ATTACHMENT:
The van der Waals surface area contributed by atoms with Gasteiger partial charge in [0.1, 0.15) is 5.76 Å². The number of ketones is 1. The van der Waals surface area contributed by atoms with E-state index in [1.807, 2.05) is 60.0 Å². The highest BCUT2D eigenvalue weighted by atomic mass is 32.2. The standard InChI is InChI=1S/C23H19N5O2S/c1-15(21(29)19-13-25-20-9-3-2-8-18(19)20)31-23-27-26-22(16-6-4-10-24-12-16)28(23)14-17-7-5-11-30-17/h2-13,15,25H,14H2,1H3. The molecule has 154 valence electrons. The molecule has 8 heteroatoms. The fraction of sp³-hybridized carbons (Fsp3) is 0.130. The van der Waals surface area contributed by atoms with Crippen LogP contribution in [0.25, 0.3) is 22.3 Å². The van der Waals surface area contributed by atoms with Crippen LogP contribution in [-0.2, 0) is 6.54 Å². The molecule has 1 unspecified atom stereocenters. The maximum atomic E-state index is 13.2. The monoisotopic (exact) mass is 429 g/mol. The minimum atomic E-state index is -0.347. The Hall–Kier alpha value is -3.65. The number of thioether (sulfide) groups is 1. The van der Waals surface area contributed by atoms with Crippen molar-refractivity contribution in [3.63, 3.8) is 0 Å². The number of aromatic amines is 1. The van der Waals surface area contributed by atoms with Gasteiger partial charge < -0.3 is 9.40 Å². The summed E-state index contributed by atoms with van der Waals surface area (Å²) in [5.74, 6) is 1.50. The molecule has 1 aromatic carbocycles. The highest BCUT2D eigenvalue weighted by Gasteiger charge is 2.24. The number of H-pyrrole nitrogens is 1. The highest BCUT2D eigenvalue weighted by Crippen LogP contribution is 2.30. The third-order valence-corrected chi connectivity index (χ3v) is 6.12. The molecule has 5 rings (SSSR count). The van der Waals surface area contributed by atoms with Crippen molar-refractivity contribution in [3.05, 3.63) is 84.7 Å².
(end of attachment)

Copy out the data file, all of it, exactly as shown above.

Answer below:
The van der Waals surface area contributed by atoms with Gasteiger partial charge in [0.1, 0.15) is 5.76 Å². The number of ketones is 1. The van der Waals surface area contributed by atoms with E-state index in [1.807, 2.05) is 60.0 Å². The highest BCUT2D eigenvalue weighted by atomic mass is 32.2. The standard InChI is InChI=1S/C23H19N5O2S/c1-15(21(29)19-13-25-20-9-3-2-8-18(19)20)31-23-27-26-22(16-6-4-10-24-12-16)28(23)14-17-7-5-11-30-17/h2-13,15,25H,14H2,1H3. The molecule has 154 valence electrons. The molecule has 8 heteroatoms. The fraction of sp³-hybridized carbons (Fsp3) is 0.130. The van der Waals surface area contributed by atoms with Crippen LogP contribution in [0.25, 0.3) is 22.3 Å². The van der Waals surface area contributed by atoms with Crippen LogP contribution in [-0.2, 0) is 6.54 Å². The molecule has 1 unspecified atom stereocenters. The maximum atomic E-state index is 13.2. The monoisotopic (exact) mass is 429 g/mol. The minimum atomic E-state index is -0.347. The Hall–Kier alpha value is -3.65. The number of thioether (sulfide) groups is 1. The van der Waals surface area contributed by atoms with Crippen molar-refractivity contribution in [3.63, 3.8) is 0 Å². The number of aromatic amines is 1. The van der Waals surface area contributed by atoms with Gasteiger partial charge < -0.3 is 9.40 Å². The summed E-state index contributed by atoms with van der Waals surface area (Å²) in [5.74, 6) is 1.50. The molecule has 1 aromatic carbocycles. The highest BCUT2D eigenvalue weighted by Gasteiger charge is 2.24. The number of H-pyrrole nitrogens is 1. The highest BCUT2D eigenvalue weighted by Crippen LogP contribution is 2.30. The third-order valence-corrected chi connectivity index (χ3v) is 6.12. The molecule has 5 rings (SSSR count). The van der Waals surface area contributed by atoms with Crippen molar-refractivity contribution in [3.05, 3.63) is 84.7 Å².